The International Lineman’s Rodeo is an annual event created, organized, and run by the IBEW—the International Brotherhood of Electrical Workers. Every year, teams of linemen come together from every part of the country and around the world for four days of competition and comradery.
This year’s Lineman’s Rodeo took place on October 10-13 in Overland Park, Kansas. On Wednesday, the judges began setting up the rodeo grounds for the Saturday competitions, and teams started their safety and training programs.
On Thursday, vendors opened their booths for the Lineman’s Rodeo Expo at the Overland Park Convention Center, which is where my journey through the rodeo began. I arrived at the convention center in the afternoon, where I met up with Rick Kozub, our National Sales Director, Shawn Trexler, Production Manager, and Greg Grant, sales representative for the Midwest.
Rick, Shawn, and Greg had been operating the expo booth since the morning, so I jumped right into the show. I spent the rest of the day there talking to linemen who stopped by our booth, as well as meeting some other vendors, Lug-All distributors, and rodeo staff members.
On Friday, the show began at 9:00 AM, and it brought a completely different atmosphere from the day before. Linemen began lining up at the information booth to receive their packets for their competitions the next day. These information packets revealed that the journeyman mystery event would feature a Lug-All Web Strap Winch Hoist for one of the tasks.
With the knowledge that they would be using a Lug-All hoist in the competition, linemen began to flock to our booth. Many linemen wanted to get familiar with the hoists and how they work to prepare for the next day. Rick, Shawn, Greg, and I spent most of the day demonstrating the hoists’ functions to dozens of linemen.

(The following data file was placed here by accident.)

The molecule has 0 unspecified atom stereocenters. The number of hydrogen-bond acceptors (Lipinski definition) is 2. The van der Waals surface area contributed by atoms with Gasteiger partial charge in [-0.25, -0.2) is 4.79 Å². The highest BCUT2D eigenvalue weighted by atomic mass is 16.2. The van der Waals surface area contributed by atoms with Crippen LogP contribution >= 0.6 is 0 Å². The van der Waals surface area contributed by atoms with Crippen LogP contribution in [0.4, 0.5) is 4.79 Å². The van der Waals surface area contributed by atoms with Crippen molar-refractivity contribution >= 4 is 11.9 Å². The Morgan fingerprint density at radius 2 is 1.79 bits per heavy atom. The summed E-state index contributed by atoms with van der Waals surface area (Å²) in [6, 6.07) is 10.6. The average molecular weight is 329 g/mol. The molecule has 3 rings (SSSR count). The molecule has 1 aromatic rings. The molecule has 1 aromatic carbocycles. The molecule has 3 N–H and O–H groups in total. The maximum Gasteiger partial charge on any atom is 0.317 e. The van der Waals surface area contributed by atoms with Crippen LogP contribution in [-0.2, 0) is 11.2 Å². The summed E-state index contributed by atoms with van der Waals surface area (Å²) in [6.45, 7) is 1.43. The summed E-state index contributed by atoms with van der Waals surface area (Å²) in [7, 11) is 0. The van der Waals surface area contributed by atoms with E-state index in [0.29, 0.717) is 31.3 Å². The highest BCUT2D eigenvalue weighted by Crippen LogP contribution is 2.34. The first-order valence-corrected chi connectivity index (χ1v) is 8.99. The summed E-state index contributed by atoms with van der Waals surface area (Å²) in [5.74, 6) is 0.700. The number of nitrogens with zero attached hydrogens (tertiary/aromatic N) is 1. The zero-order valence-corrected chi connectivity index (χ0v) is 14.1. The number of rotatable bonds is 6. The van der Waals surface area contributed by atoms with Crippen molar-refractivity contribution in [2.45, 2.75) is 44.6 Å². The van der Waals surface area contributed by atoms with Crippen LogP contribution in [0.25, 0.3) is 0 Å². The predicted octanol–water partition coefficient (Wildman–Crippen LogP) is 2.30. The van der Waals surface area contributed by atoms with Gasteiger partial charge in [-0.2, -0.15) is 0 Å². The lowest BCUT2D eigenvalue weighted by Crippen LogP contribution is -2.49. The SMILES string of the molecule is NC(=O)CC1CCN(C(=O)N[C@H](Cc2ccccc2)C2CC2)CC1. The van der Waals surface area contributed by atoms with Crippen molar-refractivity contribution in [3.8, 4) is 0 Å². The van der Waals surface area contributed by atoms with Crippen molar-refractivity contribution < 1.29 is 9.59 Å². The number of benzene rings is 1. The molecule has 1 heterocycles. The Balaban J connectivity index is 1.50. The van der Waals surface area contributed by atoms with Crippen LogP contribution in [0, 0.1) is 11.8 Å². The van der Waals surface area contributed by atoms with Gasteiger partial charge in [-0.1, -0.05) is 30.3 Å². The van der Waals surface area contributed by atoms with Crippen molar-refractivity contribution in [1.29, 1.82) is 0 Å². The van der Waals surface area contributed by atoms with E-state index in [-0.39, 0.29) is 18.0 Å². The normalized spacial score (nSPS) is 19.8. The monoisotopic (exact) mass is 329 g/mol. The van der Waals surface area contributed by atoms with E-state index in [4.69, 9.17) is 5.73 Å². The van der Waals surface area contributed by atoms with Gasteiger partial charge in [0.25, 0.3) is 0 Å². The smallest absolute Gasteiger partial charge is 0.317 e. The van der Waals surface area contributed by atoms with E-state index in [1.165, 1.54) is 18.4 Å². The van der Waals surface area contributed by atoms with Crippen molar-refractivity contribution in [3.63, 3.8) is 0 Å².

The real excitement began the next day with the actual rodeo competitions. It had rained the day before, and the fairgrounds were muddy, but the general attitude was that the bad weather reflected the unpredictable conditions linemen face regularly. The mud did nothing to deter the competitive spirit, and when we arrived, the events were well underway.
The first event I noticed was the speed climb. A lineman would climb the pole as fast as possible while carrying an egg in a small basket in his teeth. At the top, he would hang the basket on the pole, then place the egg in his mouth and climb back down, being careful not to break it.
Near the entrance to the fairgrounds, several linemen were running the journeyman mystery event. They would climb up the pole and transfer the Lug-All hoist at the top to the opposite line on the pole before completing the rest of the tasks. In another event, linemen would reach the top of a pole in a bucket truck, where they had to recover a weighted, life-sized dummy to simulate rescuing an injured worker.
Even though the teams of linemen are competing against each other in the rodeo events, there is a real sense of brotherhood among the competitors. There’s nowhere that this comradery is more evident than the t-shirt swap. Each team and co-op represented at the rodeo brings a custom t-shirt, and the linemen spend the evening before the competition meeting and swapping shirts with their fellow linemen from around the world.
The lineman’s rodeo is not only a competition, but also resource for linemen and electrical co-ops. It’s an opportunity for linemen from around the world to learn about new equipment and techniques in the industry. It’s a way to focus on safety and safe work practices. It provides a forum for the public to understand and recognize the technical skills required for linework. And it’s an opportunity for participants to have fun while engaging with the worldwide community of electrical line workers.